U.S. Customs and Border Protection sent a rule to the Federal Register to broaden the definition of “members of a family residing in one household.” The expansion includes long-term same-sex couples and other domestic relationships which would allow more returning U.S. citizens, residents and international visitors who may file a joint customs declaration for items acquired abroad.
The rule will apply to U.S. citizens, residents and international visitors traveling together as a family and takes effect 30 days from its filing on Dec. 13.
The new definition of family will make it easier for parents traveling with children when only one of those parents has legal custody.
While other agencies such as the Internal Revenue Service ruled same-sex couples who were legally married in a marriage equality state may file joint taxes no matter where they live, Customs is calling a family any couple in a committed relationship “including, but not limited to, long-term companions and couples in civil unions or domestic partnerships where the partners share financial assets and obligations, and are not married to, or a partner of, anyone else.” The rule does not apply to two people traveling together who are roommates.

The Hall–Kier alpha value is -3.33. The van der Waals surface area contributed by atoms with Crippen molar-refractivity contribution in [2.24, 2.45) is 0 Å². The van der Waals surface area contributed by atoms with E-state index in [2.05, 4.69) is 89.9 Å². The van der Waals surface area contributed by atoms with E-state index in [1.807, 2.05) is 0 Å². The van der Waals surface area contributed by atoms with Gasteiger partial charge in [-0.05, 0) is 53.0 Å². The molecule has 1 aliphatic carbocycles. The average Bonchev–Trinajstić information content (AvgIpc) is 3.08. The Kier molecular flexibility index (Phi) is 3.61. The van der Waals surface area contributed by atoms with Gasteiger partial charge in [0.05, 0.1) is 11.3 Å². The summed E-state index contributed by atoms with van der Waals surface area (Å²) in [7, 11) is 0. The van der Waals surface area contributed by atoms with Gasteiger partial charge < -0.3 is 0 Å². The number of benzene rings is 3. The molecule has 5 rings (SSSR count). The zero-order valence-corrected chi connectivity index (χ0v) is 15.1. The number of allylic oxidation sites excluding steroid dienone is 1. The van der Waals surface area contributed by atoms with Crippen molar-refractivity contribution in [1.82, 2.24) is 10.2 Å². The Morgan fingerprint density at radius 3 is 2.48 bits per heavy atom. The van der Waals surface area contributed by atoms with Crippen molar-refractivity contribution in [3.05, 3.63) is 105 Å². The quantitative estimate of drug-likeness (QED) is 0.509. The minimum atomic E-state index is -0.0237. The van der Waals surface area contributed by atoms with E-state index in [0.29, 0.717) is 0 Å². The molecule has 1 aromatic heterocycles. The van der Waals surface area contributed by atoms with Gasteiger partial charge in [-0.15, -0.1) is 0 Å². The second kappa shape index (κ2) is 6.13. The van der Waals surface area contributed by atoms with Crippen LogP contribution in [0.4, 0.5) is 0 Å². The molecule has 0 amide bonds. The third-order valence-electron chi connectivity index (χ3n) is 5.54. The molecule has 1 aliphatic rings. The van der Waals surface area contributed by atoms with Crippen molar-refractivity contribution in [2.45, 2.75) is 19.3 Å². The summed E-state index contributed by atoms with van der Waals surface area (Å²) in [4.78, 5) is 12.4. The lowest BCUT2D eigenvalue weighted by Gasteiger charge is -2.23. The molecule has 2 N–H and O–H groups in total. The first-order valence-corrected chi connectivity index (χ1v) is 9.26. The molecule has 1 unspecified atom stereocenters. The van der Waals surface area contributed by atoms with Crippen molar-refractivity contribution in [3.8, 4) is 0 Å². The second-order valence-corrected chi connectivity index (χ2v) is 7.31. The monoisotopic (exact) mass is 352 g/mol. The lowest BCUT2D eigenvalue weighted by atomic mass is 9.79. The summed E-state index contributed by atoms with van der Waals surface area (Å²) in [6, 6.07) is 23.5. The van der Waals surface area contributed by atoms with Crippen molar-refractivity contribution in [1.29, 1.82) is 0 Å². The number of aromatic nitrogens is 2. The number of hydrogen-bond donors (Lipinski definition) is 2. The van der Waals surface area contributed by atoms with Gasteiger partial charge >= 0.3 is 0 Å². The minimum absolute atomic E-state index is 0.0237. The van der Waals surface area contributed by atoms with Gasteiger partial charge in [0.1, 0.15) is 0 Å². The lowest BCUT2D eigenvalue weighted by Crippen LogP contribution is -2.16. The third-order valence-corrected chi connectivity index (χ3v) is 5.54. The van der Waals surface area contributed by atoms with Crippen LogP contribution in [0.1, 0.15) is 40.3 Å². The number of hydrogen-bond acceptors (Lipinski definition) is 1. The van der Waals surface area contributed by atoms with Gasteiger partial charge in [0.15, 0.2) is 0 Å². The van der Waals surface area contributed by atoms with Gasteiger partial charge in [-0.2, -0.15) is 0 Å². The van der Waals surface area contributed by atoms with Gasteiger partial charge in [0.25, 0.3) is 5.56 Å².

The change creates less paperwork and less confusion.
In 1990, I was traveling in Asia for several weeks with my partner and returned to the U.S. through Hawaii. Because of how much we bought in Hong Kong, we purchased an extra suitcase. All of our new clothing and other household items were packed in the one suitcase, but when we got to the Customs line, the agent insisted we go through separately.
My partner went first and had the extra bag, but I had all of the receipts.
“How much was this?” the agent asked.
“I don’t know,” my partner said. “He has the receipts.”
She kept asking, and he kept answering the same thing. She grew more and more frustrated. He remained calm but firm. We had the receipts. I just happened to have them, and at her insistence, I remained behind the line, but within earshot. So I pulled out some of the receipts and flashed them at her, which made her more frustrated.
After about 10 minutes of getting no answers from him and seeing the receipts she so desired just outside of her grasp, she relented and put us through Customs together. In 1990. She even combined our $400 per person maximum allowance to the $800 a couple received then. What she found in the bag was about $792 worth of purchases, and we made it through without owing a penny in duty. And were treated as a couple. And the sky didn’t fall.